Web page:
Could Wendy Greuel's love affair with labor backfire in Valley?

The controller's strong union support in the mayor's race might turn off the conservative voters she courted when she was on the council.

The long-running love-in between Wendy Greuel and public employee unions continued Tuesday, with the mayoral candidate from the San Fernando Valley bagging an endorsement from the powerful Los Angeles County Federation of Labor.

Which raises a question:

Is Greuel's labor embrace going to backfire with Valley conservatives, whose votes she might need in order to beat Eric Garcetti in the May 21 runoff?

FULL COVERAGE: L.A.'s race for mayor

"I think you're going to find that a majority of conservatives will not vote in that race," said Gary Aminoff of the San Fernando Valley Conservatives Meetup Group, an offshoot of the Valley GOP club.

Let's face it. This election is a nightmare for a true conservative in Los Angeles. Kevin James, the lawyer and radio show host who wanted to wring the necks of labor bosses, came in third in the March 5 primary.

So that leaves us with Eric Garcetti, who conservatives consider pinker than the new benches in Grand Park, and Greuel, who's starting to sound like the reincarnation of Woody Guthrie and has compared Garcetti to Scott Walker, the Republican Wisconsin governor who tried to crush labor in his state.

L.A. ELECTIONS 2013: Sign up for our email newsletter

"Which one is worse than the other?" asked Peggy Christensen, a Granada Hills resident and member of the conservative meet-up group. "I hate to give either one of them my vote."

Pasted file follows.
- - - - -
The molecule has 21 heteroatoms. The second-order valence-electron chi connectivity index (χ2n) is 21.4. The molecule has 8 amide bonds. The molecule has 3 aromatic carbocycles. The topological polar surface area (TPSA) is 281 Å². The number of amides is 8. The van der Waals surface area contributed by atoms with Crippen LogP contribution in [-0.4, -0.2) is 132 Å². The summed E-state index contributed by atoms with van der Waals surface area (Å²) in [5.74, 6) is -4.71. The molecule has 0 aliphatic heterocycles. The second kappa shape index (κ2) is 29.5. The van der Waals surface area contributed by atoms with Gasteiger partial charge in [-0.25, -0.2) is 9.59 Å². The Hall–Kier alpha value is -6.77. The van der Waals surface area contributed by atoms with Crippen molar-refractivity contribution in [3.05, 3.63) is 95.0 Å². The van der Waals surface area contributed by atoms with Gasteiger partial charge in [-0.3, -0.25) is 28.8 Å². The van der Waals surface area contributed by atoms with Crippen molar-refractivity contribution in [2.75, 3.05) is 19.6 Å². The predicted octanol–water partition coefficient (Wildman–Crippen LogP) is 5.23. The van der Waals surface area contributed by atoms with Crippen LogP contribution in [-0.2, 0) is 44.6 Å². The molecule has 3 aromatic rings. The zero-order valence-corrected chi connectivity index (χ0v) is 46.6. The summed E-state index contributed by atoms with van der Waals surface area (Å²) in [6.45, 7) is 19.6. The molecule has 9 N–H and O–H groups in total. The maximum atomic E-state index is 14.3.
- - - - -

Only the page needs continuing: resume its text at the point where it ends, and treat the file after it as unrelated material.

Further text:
Like Aminoff, Christensen voted for James in the primary. She didn't promise she'd vote for either of the runoff candidates, but said she'd begin taking a closer look at Greuel and Garcetti to see "if there's a discernible difference."

There is, as a matter of fact.

Greuel this week told my colleague David Zahniser that if elected, she'd go back to the bargaining table on a pension reform deal agreed to last fall by Garcetti, the City Council and mayor and expected to save the city $4 billion over the next 30 years.

Say what? City officials, looking at budget deficits from here to eternity, tweaked the package a bit for future employees, and Greuel wants to reopen the discussion?

Greuel called me Tuesday afternoon to reemphasize that she supports the plan to raise the retirement age for new employees from 55 to 65 and to eliminate healthcare benefits for spouses of retired city workers.

"I completely support pension reforms," she told me. "I would not roll them back, and I think we can do more."

But she said the city imposed those changes without fairly bargaining for them, and she fears a union lawsuit because of it.

Well maybe, but it sure sounds like she's trying to have it both ways. Greuel, a former Republican, has appealed to moderates and conservative voters by trumpeting her mission to root out waste, fraud and abuse. But on the other hand, she's clearly the winner of this year's labor lottery.

"I can tell you that conservatives recognize her for who she is," Aminoff said.

And who is that?

"She is a left-wing, big-government, public employee-supporting politician."